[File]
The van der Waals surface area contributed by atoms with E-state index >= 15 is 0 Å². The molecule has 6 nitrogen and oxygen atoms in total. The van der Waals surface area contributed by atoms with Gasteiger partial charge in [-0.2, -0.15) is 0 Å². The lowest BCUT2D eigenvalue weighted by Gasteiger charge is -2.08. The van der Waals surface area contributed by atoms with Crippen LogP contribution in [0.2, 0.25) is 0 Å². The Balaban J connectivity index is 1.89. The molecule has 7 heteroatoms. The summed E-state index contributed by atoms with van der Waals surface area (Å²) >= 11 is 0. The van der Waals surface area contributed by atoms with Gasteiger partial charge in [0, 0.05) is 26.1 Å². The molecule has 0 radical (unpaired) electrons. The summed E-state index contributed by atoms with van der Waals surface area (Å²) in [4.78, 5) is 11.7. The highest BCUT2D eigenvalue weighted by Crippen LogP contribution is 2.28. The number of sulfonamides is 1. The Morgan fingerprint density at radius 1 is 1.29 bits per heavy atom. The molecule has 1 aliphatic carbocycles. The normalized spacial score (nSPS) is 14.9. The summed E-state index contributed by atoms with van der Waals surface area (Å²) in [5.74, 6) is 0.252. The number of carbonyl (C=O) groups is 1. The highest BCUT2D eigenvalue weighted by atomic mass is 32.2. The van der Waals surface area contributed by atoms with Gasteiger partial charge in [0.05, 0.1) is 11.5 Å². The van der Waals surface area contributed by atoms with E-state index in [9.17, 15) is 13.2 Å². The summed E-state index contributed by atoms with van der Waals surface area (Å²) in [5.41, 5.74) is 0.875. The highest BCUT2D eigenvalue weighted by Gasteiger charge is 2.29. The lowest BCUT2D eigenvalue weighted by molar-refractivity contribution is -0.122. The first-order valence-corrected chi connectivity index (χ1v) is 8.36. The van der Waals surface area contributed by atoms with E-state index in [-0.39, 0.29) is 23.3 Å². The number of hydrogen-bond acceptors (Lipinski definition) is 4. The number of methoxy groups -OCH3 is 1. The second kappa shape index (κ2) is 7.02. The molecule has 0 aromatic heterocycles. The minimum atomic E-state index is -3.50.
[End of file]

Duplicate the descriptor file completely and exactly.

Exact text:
The van der Waals surface area contributed by atoms with E-state index >= 15 is 0 Å². The molecule has 6 nitrogen and oxygen atoms in total. The van der Waals surface area contributed by atoms with Gasteiger partial charge in [-0.2, -0.15) is 0 Å². The lowest BCUT2D eigenvalue weighted by Gasteiger charge is -2.08. The van der Waals surface area contributed by atoms with Crippen LogP contribution in [0.2, 0.25) is 0 Å². The Balaban J connectivity index is 1.89. The molecule has 7 heteroatoms. The summed E-state index contributed by atoms with van der Waals surface area (Å²) >= 11 is 0. The van der Waals surface area contributed by atoms with Gasteiger partial charge in [0, 0.05) is 26.1 Å². The molecule has 0 radical (unpaired) electrons. The summed E-state index contributed by atoms with van der Waals surface area (Å²) in [4.78, 5) is 11.7. The highest BCUT2D eigenvalue weighted by Crippen LogP contribution is 2.28. The number of sulfonamides is 1. The Morgan fingerprint density at radius 1 is 1.29 bits per heavy atom. The molecule has 1 aliphatic carbocycles. The normalized spacial score (nSPS) is 14.9. The summed E-state index contributed by atoms with van der Waals surface area (Å²) in [5.74, 6) is 0.252. The number of carbonyl (C=O) groups is 1. The highest BCUT2D eigenvalue weighted by atomic mass is 32.2. The van der Waals surface area contributed by atoms with Gasteiger partial charge in [0.05, 0.1) is 11.5 Å². The van der Waals surface area contributed by atoms with E-state index in [9.17, 15) is 13.2 Å². The summed E-state index contributed by atoms with van der Waals surface area (Å²) in [5.41, 5.74) is 0.875. The highest BCUT2D eigenvalue weighted by Gasteiger charge is 2.29. The lowest BCUT2D eigenvalue weighted by molar-refractivity contribution is -0.122. The first-order valence-corrected chi connectivity index (χ1v) is 8.36. The van der Waals surface area contributed by atoms with E-state index in [-0.39, 0.29) is 23.3 Å². The number of hydrogen-bond acceptors (Lipinski definition) is 4. The number of methoxy groups -OCH3 is 1. The second kappa shape index (κ2) is 7.02. The molecule has 0 aromatic heterocycles. The minimum atomic E-state index is -3.50.